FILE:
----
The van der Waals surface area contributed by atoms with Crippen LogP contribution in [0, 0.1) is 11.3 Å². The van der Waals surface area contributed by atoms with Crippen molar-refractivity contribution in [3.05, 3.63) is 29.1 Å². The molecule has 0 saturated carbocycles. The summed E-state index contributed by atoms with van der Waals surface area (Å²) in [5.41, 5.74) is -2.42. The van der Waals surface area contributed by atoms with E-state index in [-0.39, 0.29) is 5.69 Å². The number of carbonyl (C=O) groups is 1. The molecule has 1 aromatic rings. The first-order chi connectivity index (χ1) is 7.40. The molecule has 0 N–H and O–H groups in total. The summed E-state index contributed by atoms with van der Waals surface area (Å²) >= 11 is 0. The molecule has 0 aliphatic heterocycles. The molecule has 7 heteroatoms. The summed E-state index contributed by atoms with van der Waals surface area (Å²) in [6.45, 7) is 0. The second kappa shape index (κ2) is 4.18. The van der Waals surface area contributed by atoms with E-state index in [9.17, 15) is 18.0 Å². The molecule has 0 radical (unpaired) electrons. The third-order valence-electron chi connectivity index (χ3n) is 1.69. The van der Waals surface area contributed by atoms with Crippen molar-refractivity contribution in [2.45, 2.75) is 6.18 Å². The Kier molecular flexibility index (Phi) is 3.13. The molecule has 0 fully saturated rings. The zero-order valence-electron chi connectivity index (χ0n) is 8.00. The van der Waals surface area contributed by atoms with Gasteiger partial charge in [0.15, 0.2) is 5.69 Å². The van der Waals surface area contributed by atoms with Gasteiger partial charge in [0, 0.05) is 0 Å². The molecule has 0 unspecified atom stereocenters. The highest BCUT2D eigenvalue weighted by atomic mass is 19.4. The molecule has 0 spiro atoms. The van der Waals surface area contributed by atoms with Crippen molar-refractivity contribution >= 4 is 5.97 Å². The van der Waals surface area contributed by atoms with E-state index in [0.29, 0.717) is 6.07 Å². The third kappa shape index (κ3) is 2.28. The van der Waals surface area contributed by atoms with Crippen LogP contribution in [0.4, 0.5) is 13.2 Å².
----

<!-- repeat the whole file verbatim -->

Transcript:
The van der Waals surface area contributed by atoms with Crippen LogP contribution in [0, 0.1) is 11.3 Å². The van der Waals surface area contributed by atoms with Crippen molar-refractivity contribution in [3.05, 3.63) is 29.1 Å². The molecule has 0 saturated carbocycles. The summed E-state index contributed by atoms with van der Waals surface area (Å²) in [5.41, 5.74) is -2.42. The van der Waals surface area contributed by atoms with E-state index in [-0.39, 0.29) is 5.69 Å². The number of carbonyl (C=O) groups is 1. The molecule has 1 aromatic rings. The first-order chi connectivity index (χ1) is 7.40. The molecule has 0 N–H and O–H groups in total. The summed E-state index contributed by atoms with van der Waals surface area (Å²) >= 11 is 0. The molecule has 0 aliphatic heterocycles. The molecule has 7 heteroatoms. The summed E-state index contributed by atoms with van der Waals surface area (Å²) in [6.45, 7) is 0. The second kappa shape index (κ2) is 4.18. The van der Waals surface area contributed by atoms with E-state index in [9.17, 15) is 18.0 Å². The molecule has 0 radical (unpaired) electrons. The third-order valence-electron chi connectivity index (χ3n) is 1.69. The van der Waals surface area contributed by atoms with Crippen molar-refractivity contribution in [2.45, 2.75) is 6.18 Å². The Kier molecular flexibility index (Phi) is 3.13. The molecule has 0 fully saturated rings. The zero-order valence-electron chi connectivity index (χ0n) is 8.00. The van der Waals surface area contributed by atoms with Gasteiger partial charge in [0.15, 0.2) is 5.69 Å². The van der Waals surface area contributed by atoms with Gasteiger partial charge in [0, 0.05) is 0 Å². The molecule has 0 unspecified atom stereocenters. The highest BCUT2D eigenvalue weighted by atomic mass is 19.4. The molecule has 0 spiro atoms. The van der Waals surface area contributed by atoms with Crippen molar-refractivity contribution >= 4 is 5.97 Å². The van der Waals surface area contributed by atoms with E-state index in [0.29, 0.717) is 6.07 Å². The third kappa shape index (κ3) is 2.28. The van der Waals surface area contributed by atoms with Crippen LogP contribution in [0.4, 0.5) is 13.2 Å².